Page 132 - The-History-of-the-Lancashire-Fusiliers-1914-1918-Volume-I

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THE EXPANSION OF THE ARMY
IOS
THE DEPOT
In peace-time the Depot enlisted, clothed, trained and posted
recruits for the Regular battalions of the Regiment. As we have
seen, the functions of training and posting reinforcements were
transferred after the outbreak of war to the various reserve battalions.
But although in the rush of enthusiasm in I9I4 many recruits had to
be sent on to the reserve battalions in plain clothes, the Depot still
retained the important functions of enlisting and clothing recruits
and posting them to reserve battalions, until November, I9I7, when
it lost its recruiting duties to the Ministry of National Service.
Command of the Depot was assumed on 8th August, I914, by
Colonel
R.
W. Deane. He was succeeded in December, I9I6, by
Lieutenant-Colonel A.
J.
Mitchell, who continued his good work with
great success. The post was no sinecure. The Depot remained a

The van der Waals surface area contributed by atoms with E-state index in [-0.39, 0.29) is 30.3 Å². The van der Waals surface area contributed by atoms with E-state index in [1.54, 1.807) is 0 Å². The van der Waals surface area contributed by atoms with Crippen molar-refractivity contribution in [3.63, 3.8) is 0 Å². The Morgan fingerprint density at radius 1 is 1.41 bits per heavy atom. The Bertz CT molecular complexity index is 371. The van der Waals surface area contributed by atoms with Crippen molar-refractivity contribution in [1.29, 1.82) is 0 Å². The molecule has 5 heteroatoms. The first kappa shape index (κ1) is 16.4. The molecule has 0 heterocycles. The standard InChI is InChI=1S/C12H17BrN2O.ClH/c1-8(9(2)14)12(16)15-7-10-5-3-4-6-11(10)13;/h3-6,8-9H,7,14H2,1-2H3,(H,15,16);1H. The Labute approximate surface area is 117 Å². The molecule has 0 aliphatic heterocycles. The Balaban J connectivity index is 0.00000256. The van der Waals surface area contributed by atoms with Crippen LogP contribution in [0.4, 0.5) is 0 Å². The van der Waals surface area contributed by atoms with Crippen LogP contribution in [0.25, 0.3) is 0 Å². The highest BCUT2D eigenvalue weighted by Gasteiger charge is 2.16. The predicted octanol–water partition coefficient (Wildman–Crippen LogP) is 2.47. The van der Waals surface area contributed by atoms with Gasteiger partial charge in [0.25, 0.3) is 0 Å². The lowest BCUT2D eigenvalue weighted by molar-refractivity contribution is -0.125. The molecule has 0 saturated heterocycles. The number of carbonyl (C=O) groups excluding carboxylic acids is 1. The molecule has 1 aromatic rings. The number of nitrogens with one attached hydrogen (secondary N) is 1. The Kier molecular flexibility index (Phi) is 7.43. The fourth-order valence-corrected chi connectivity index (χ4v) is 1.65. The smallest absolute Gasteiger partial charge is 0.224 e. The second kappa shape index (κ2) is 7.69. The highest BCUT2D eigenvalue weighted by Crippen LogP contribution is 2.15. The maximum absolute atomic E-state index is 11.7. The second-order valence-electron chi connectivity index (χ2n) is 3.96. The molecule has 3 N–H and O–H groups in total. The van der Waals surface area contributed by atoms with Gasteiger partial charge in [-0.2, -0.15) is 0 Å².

vital centre of regimental life and activity, particularly in con–
nection with the feeding and clothing of
all
members of the Regiment
who had the misfortune to be prisoners overseas, as is described in
Chapter VI of Volume Il.
I ts population consisted of its own staff; the overflow from
Command Depots; the Recruiting Staff; men sent for "hardening"
after discharge from hospital; ex-prisoners of war; and recruits,
of whom sometimes as many as 300 would arrive in a day. Its
strength varied from 200 to 900, including in the later stages some
40 highly efficient and valued members of Queen Mary's Auxiliary
Army Corps, commonly referred to as "W.A.A.Cs." The Recruiting
Staff covered Bury, Salford, Rochdale and Radcliffe and was under
the control of that indefatigable pillar of the Regiment. Major B.
Smyth, M.V.O., who was created an Officer of the Order of the
British Empire for his valuable services. To his eloquence and
unrivalled presentation of the inspiring history of the Regiment the
latter owed many a recruit who later helped to add to that history.
The success achieved by him and his staff is attested by the figures:
between 4th August, I914, and Ist March, I916, IO,6I5 voluntary
recruits enlisted
in
the Regiment; and under the "Derby" (or
Group) System, another 25.0I4 enrolled themselves; giving a grand
total of 35,629 recruits before compulsory military service was
enforced.
The Depot was the proud repository of many things of high
regimental value, including the Colours of the 1st and 2nd Battalions.